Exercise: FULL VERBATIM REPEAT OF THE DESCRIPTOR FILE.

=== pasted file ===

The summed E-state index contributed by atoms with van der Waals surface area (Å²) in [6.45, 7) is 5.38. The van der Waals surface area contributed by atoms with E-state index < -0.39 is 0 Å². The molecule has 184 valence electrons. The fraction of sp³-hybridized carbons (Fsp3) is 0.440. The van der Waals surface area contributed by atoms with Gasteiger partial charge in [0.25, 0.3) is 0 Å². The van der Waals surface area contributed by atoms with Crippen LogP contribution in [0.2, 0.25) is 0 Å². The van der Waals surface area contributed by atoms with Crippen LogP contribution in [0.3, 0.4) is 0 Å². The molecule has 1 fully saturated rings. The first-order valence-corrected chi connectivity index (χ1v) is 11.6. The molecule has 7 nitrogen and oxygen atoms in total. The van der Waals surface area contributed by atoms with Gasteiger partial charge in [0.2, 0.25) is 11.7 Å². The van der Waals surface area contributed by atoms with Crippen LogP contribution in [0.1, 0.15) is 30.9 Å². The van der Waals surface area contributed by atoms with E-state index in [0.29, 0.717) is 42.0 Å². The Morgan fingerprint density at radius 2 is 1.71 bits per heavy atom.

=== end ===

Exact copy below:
The summed E-state index contributed by atoms with van der Waals surface area (Å²) in [6.45, 7) is 5.38. The van der Waals surface area contributed by atoms with E-state index < -0.39 is 0 Å². The molecule has 184 valence electrons. The fraction of sp³-hybridized carbons (Fsp3) is 0.440. The van der Waals surface area contributed by atoms with Gasteiger partial charge in [0.25, 0.3) is 0 Å². The van der Waals surface area contributed by atoms with Crippen LogP contribution in [0.2, 0.25) is 0 Å². The van der Waals surface area contributed by atoms with Crippen LogP contribution in [0.3, 0.4) is 0 Å². The molecule has 1 fully saturated rings. The first-order valence-corrected chi connectivity index (χ1v) is 11.6. The molecule has 7 nitrogen and oxygen atoms in total. The van der Waals surface area contributed by atoms with Gasteiger partial charge in [0.2, 0.25) is 11.7 Å². The van der Waals surface area contributed by atoms with Crippen LogP contribution in [0.1, 0.15) is 30.9 Å². The van der Waals surface area contributed by atoms with E-state index in [0.29, 0.717) is 42.0 Å². The Morgan fingerprint density at radius 2 is 1.71 bits per heavy atom.